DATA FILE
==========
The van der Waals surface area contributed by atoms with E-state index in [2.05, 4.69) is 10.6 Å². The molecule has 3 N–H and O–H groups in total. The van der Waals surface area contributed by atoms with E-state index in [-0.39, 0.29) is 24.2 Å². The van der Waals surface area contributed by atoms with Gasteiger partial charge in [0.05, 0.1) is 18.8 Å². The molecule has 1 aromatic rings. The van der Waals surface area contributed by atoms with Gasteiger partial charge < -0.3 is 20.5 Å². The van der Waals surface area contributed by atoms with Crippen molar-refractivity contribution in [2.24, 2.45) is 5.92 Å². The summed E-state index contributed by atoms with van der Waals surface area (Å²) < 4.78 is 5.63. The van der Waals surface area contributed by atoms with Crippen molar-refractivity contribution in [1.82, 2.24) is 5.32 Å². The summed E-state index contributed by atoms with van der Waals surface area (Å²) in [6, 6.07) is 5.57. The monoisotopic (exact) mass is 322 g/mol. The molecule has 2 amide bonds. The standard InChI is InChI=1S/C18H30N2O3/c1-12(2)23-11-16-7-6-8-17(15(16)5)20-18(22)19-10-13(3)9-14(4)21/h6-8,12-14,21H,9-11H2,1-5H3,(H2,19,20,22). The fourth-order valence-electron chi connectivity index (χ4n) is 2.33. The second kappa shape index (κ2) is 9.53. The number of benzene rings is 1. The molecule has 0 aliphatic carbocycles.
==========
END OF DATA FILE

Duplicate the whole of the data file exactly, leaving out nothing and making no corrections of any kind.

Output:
The van der Waals surface area contributed by atoms with E-state index in [2.05, 4.69) is 10.6 Å². The molecule has 3 N–H and O–H groups in total. The van der Waals surface area contributed by atoms with E-state index in [-0.39, 0.29) is 24.2 Å². The van der Waals surface area contributed by atoms with Gasteiger partial charge in [0.05, 0.1) is 18.8 Å². The molecule has 1 aromatic rings. The van der Waals surface area contributed by atoms with Gasteiger partial charge < -0.3 is 20.5 Å². The van der Waals surface area contributed by atoms with Crippen molar-refractivity contribution in [2.24, 2.45) is 5.92 Å². The summed E-state index contributed by atoms with van der Waals surface area (Å²) < 4.78 is 5.63. The van der Waals surface area contributed by atoms with Crippen molar-refractivity contribution in [1.82, 2.24) is 5.32 Å². The summed E-state index contributed by atoms with van der Waals surface area (Å²) in [6, 6.07) is 5.57. The monoisotopic (exact) mass is 322 g/mol. The molecule has 2 amide bonds. The standard InChI is InChI=1S/C18H30N2O3/c1-12(2)23-11-16-7-6-8-17(15(16)5)20-18(22)19-10-13(3)9-14(4)21/h6-8,12-14,21H,9-11H2,1-5H3,(H2,19,20,22). The fourth-order valence-electron chi connectivity index (χ4n) is 2.33. The second kappa shape index (κ2) is 9.53. The number of benzene rings is 1. The molecule has 0 aliphatic carbocycles.